ABCs of Eating Smart for a Healthy Heart

Eating a diet that helps your heart can be boiled polish to four words : “ Eat like a Mediterranean, ” says Johns Hopkins dietician Christie A. Williams, M.S., R.D.N. The Mediterranean diet—so named because it ’ sulfur like to the native diet consumed in places like Greece and Italy—is a low simple-carbohydrate, healthy-fat, lean-protein way of eating, she says. ; The Mediterranean diet international relations and security network ’ t a rigid diet per se—it ’ sulfur simply guidelines that provide plenty of choices and kind. “ It tastes full, helps you feel broad without overeating, and you can get these foods in any season no matter where you live, ” Williams says .
here are the ABCs of this heart-healthy consume design :

A. Avoid unhealthy fats, and choose healthy fats.

Unsaturated fats should make up most of your fat consumption. These include fatty fish ( see B, below, for more about pisces ), olive oil and other vegetable oils, and nuts, such as walnuts.

Limit saturated fats, which come primarily from animal sources ( butter, red kernel ). choose tend proteins, like wimp without the clamber. Opt for 1 percentage or skim milk and dairy products, quite than 2 percentage or wholly milk .
Avoid trans fats wholly. On processed food labels, watch for the words “ partially hydrogenated oils ” and skip those foods .

B. Buy beans, fish and other lean proteins.

Beans of any kind—white beans, black beans, kidney beans and so on—can be served in many ways, from entrées to salad toppers to side dishes, and they provide important roughage deoxyadenosine monophosphate well as protein .
Fatty fish, like salmon, trout and tuna, contain good-for-you omega-3 fatty acid polyunsaturated fats, which help lower triglyceride ( a type of fatten ) levels and may modestly lower rake press. “ A salmon hamburger is a great way to add assortment to your diet, ” Williams suggests.

Limit red kernel to lean cuts and serve it in side-dish-sized portions. tend proteins feed your consistency without providing unhealthy fats—which means thinking beyond steak .

C. Choose carbs carefully.

Carbohydrates are the sugars, fiber and starches in food that give your body energy. But some carbs are dear for you than others .
Choose carbs from whole-grain sources ( such as oatmeal or hale wheat boodle ) quite than processed and refined carbs ( such as white boodle and white rice ). Read labels to avoid total carbohydrate, a common informant of extra carbs. Johns Hopkins research has shown that people on low simple-carbohydrate diets lose more weight more cursorily, particularly dangerous belly fat ( a risk divisor for affection disease ), than those who focus alone on restricting fats .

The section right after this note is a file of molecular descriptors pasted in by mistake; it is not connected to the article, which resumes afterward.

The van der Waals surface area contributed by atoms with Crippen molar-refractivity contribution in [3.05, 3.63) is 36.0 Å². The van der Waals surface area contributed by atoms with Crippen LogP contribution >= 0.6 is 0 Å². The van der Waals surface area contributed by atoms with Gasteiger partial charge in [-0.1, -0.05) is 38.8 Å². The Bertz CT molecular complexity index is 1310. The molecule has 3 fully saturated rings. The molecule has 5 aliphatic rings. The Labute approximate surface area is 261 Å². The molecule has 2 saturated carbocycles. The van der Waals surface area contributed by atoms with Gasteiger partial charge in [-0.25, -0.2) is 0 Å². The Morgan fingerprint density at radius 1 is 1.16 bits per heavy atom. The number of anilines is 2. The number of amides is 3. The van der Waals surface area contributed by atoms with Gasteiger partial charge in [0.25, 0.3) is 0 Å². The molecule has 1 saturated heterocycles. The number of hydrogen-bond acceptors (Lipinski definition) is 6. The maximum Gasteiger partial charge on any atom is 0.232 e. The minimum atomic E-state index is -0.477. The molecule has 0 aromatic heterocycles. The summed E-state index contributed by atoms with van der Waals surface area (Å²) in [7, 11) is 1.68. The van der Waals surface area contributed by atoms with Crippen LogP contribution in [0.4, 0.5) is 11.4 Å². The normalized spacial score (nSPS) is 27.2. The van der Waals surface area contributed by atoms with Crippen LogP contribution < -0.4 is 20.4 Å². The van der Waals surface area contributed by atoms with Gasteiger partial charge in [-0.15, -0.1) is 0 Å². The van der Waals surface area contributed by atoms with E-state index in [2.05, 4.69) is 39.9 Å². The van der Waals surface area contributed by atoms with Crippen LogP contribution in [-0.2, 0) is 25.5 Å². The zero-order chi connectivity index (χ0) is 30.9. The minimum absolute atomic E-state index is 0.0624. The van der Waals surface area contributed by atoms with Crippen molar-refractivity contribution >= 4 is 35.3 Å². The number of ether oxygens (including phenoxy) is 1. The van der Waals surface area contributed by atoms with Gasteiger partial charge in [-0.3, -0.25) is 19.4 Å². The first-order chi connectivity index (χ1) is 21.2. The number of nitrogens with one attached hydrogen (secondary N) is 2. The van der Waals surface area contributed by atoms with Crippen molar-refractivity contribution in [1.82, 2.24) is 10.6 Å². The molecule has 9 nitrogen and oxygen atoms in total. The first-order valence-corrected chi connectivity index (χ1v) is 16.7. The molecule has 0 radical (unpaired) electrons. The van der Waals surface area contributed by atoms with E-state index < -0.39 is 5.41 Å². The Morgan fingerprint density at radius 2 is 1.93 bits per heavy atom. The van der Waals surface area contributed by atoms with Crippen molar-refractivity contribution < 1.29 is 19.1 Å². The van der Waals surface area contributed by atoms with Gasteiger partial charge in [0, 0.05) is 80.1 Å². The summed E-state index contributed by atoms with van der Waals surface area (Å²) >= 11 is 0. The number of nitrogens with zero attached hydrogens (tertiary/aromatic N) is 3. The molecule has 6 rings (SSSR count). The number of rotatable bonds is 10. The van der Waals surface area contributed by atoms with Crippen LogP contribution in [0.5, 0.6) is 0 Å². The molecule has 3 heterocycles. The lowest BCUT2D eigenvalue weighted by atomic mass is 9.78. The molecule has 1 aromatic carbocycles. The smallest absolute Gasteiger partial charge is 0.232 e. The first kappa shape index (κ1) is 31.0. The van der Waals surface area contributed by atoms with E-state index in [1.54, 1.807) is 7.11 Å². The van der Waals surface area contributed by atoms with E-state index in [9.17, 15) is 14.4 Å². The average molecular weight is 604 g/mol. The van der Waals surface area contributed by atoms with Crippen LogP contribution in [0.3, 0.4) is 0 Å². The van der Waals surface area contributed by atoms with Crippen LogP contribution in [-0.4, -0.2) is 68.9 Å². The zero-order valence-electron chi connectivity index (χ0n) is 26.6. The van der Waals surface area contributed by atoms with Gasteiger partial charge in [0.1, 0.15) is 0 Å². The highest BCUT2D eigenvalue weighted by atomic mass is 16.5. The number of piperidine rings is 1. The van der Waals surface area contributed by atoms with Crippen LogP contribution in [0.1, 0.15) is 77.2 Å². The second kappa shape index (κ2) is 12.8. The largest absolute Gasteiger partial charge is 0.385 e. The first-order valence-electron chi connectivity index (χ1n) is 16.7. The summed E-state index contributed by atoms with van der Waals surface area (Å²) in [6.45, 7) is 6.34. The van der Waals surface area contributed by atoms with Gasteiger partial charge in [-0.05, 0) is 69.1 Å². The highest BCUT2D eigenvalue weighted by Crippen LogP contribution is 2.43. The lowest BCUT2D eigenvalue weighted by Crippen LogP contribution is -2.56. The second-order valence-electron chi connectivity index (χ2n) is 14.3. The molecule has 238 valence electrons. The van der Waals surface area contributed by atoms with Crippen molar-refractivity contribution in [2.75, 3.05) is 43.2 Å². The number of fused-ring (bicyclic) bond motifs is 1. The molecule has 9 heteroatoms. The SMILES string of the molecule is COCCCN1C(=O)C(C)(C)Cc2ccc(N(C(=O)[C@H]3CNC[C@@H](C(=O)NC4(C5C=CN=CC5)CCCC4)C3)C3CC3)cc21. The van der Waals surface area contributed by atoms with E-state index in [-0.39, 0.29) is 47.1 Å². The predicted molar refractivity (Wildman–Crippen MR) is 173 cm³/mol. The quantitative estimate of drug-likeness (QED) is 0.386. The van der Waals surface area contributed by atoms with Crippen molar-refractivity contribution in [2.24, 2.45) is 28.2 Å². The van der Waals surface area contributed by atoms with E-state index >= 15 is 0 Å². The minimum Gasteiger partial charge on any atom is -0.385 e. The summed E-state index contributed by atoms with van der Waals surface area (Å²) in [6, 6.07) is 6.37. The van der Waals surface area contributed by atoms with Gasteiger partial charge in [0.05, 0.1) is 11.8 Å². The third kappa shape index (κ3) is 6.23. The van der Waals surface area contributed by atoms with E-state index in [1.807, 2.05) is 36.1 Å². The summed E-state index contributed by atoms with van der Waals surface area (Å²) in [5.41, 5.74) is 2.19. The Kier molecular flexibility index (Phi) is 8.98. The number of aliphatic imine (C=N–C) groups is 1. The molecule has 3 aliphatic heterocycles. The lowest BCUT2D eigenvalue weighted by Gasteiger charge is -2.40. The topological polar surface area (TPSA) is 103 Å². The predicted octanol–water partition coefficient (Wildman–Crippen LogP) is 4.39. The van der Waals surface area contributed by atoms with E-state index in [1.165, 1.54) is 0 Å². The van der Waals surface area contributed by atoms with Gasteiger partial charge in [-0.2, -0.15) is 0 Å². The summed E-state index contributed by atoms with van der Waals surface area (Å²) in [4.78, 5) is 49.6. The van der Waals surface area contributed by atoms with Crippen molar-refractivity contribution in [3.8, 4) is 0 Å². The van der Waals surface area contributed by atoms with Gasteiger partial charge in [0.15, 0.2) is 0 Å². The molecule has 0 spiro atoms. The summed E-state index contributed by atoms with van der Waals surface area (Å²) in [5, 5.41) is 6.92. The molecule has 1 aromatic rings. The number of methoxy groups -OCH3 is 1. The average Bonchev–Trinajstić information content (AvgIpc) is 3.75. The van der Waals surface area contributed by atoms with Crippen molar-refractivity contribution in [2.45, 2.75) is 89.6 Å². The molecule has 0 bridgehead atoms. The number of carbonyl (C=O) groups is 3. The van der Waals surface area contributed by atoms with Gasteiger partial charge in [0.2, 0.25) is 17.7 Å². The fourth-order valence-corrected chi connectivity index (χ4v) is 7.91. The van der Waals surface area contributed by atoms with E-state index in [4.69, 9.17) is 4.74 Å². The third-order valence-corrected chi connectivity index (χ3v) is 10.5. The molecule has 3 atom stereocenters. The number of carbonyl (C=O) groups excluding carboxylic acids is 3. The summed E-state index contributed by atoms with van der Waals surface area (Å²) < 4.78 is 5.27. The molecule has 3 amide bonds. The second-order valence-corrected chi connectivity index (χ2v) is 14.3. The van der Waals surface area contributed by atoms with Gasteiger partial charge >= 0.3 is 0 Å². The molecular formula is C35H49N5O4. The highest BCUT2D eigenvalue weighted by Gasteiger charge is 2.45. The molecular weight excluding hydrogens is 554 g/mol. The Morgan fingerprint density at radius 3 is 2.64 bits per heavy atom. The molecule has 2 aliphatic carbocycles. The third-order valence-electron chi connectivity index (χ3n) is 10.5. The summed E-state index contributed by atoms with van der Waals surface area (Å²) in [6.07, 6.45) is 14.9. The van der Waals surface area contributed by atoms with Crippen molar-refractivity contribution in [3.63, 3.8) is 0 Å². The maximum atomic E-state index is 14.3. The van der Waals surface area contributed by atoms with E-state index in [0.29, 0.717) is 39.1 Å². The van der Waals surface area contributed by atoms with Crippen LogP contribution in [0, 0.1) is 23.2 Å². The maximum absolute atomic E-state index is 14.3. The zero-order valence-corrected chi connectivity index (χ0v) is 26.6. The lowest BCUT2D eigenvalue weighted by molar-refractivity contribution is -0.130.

D. Drink with deliberation.

“ Diet ” refers to what you drink ampere well as what you eat. many beverages add calories ( and extra weight ) without much nutritional benefit. Three coarse culprits :

  • Alcohol. The recommended amount of alcohol is one drink per day for a woman, or two drinks for a man.
  • Soda pop. A typical 12-ounce can of soda has 150 calories and roughly 9 teaspoons of sugar. The new 2015 Dietary Guidelines for Americans (which will be released in March) call for no more than 12 teaspoons of sugar per day from any source.
  • Juice and other sugary drinks. There’s much more fiber in whole food than juice. Along with soda, fruit juice and other sugary drinks account for much of the excess sugar Americans consume. “I’d rather see you eat an orange for breakfast than drink orange juice,” Williams says.

E. Eat a wide-variety of foods—especially from plants.

A heart-smart diet tends to be a vary one. These standout foods are much under-consumed :

  • Dark-green leafy vegetables. Natural sources of fiber and antioxidants, such as spinach, kale, lettuce, Swiss chard, collard greens, arugula and broccoli, also help the body break down homocysteine, an amino acid that’s linked to a higher risk of cardiovascular disease, Williams says.
  • Nuts. “Eating just 5 ounces of nuts per week is linked to decreased cardiovascular disease,” Williams says. Walnuts have more omega-3 fatty acids—which reduce bad cholesterol levels—than other nuts.
  • Soy. Edamame, a soy dish, is a good substitute for animal protein that also reduces total cholesterol levels. Half a cup of shelled edamame provides 8 grams of protein.

F. Limit your sodium

Keep your sodium intake to 2300 milligrams ( milligram ) per day, or 1 teaspoon of salt per day. You can do this by avoiding canned or processed foods .

G. Get your exercise

Every workweek, be sure to include 150 minutes of moderate aerobic action and two or more days of muscle persuasiveness activities .

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Category : Healthy